High Latitude Region Mission Analysis Study–Summary of Summary

File:Polar Star 2.jpg

Thanks to the Coast Guard and http://www.fiercehomelandsecurity.com, we have a summary of the”High Latitude Region Mission Analysis,” that was given to Congress last year. You can get see it in the form of a pfd here.

Bottom line:

  • The Coast Guard requires three heavy and three medium icebreakers to fulfill its statutory missions.
  • Naval Operations Concept 2010 (NOC 2010) included a requirement for a year-round continuous heavy icebreaker presence in both the Arctic and Antarctic. The Coast Guard would require six heavy and four medium icebreakers to fulfill its statutory missions and maintain that continuous presence, if they are all conventionally manned and based in the US.
  • Using multiple crewing and basing two heavy icebreakers in the southern hemisphere (presumably Australia or New Zealand) both statutory and NOC requirements could be met by four heavy and two medium icebreakers.

How soon?:

“U.S. Sen. Mark Begich says the Coast Guard is including $860 million in its five-year budget plan for a new heavy polar icebreaker.”

     Even so, we probably will not see a new icebreaker before 2020. POLAR STAR commenced a major refit in May 2010 and is expected to return to service in late 2013, with a 6- to 7-year remaining service life. The Coast Guard’s only medium icebreaker, HEALY, will remain in-service until 2030. POLAR SEA is inoperative and is expected to be decommissioned this year.
     So one operational icebreaker until 2013. One heavy and one medium icebreaker 2013-2019. In 2020, POLAR SEA goes away and we are still at one heavy and one medium. Any Catastrophic failure and we are back to only one icebreaker.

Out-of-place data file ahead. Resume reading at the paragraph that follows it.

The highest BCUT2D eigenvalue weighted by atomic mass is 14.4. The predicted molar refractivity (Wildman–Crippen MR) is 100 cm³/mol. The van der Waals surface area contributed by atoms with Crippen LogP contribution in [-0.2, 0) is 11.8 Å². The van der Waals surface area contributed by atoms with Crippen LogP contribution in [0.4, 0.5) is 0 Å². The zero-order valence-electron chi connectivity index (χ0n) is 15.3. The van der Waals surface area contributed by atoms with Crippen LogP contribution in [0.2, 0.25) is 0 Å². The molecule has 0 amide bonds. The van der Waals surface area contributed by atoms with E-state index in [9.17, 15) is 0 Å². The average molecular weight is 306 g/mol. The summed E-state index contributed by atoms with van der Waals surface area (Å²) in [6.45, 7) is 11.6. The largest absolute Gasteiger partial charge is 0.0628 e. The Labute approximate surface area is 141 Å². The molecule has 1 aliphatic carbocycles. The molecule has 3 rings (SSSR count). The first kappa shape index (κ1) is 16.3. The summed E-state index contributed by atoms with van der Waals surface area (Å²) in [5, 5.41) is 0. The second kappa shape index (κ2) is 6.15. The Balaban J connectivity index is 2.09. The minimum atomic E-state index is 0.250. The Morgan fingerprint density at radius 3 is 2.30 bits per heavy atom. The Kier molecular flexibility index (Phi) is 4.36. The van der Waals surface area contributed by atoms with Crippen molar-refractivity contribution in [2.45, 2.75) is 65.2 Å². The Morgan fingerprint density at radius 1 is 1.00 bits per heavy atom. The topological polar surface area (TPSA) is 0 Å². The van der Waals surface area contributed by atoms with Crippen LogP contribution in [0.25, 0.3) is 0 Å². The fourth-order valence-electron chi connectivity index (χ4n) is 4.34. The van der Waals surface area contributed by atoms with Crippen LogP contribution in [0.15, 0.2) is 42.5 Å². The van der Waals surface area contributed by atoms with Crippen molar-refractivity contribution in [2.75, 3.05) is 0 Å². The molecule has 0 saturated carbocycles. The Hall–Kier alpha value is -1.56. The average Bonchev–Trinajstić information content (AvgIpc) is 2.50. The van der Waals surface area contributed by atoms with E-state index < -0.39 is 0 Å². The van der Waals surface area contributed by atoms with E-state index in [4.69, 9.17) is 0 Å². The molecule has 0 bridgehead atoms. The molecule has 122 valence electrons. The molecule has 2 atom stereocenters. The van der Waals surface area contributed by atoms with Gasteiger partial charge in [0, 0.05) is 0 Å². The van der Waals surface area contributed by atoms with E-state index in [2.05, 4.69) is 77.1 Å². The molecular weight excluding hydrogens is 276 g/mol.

If we completed one heavy or medium icebreakers a year, by 2025, the Coast Guard could have the fleet required to meet our statutory responsibilities. Since we would be building OPCs concurrently, this would require a substantial increase in AC&I funding.
     A final note: It is not clear from the summary what constitutes a medium icebreaker. (Maybe it is in the full report.) HEALY is identified as “medium” and the POLAR SEA is “heavy,” even if the HEALY is actually larger. Presumably “medium” is less capable, as an icebreaker, than the POLAR class but more capable than the 140 foot icebreaking tugs. Would the MACKINAW (WLBB-30) qualify? How about the 225 foot JUNIPER class WLBs? the old WIND class breakers? the Canadian Arctic Offshore Patrol Vessels? One clue is that the projected price starts at $590M for a single ship and goes down to less than $560M each for four ships. That is about 69% the cost of a heavy icebreaker so presumably about 70% the displacement–larger than USCGC_Glacier (WAGB-4). Would there really be a point in making one or two ships of a different class, if they so close in size to the Heavy icebreakers?

Russia and Canada in the Arctic

https://i2.wp.com/upload.wikimedia.org/wikipedia/commons/a/ab/KV_Svalbard.jpg

Interesting Article here from Christian Science Monitor updating the Russian (and Canadian) positions on claims in the Arctic, including an expected 380,000 square mile continental shelf claim by the Russians and a statement that they are planning on building six new icebreakers.

This is a bit older, but talks about Canada’s ship building plans including a new icebreaker, CCGS_John_G._Diefenbaker, and up to eight ice strengthened Arctic Patrol Ships.

Photo left: Norwegian Svalbard, basis of the design for Canada’s Arctic Patrol Ships.

Related: Arctic Patrol Cutter State of the Art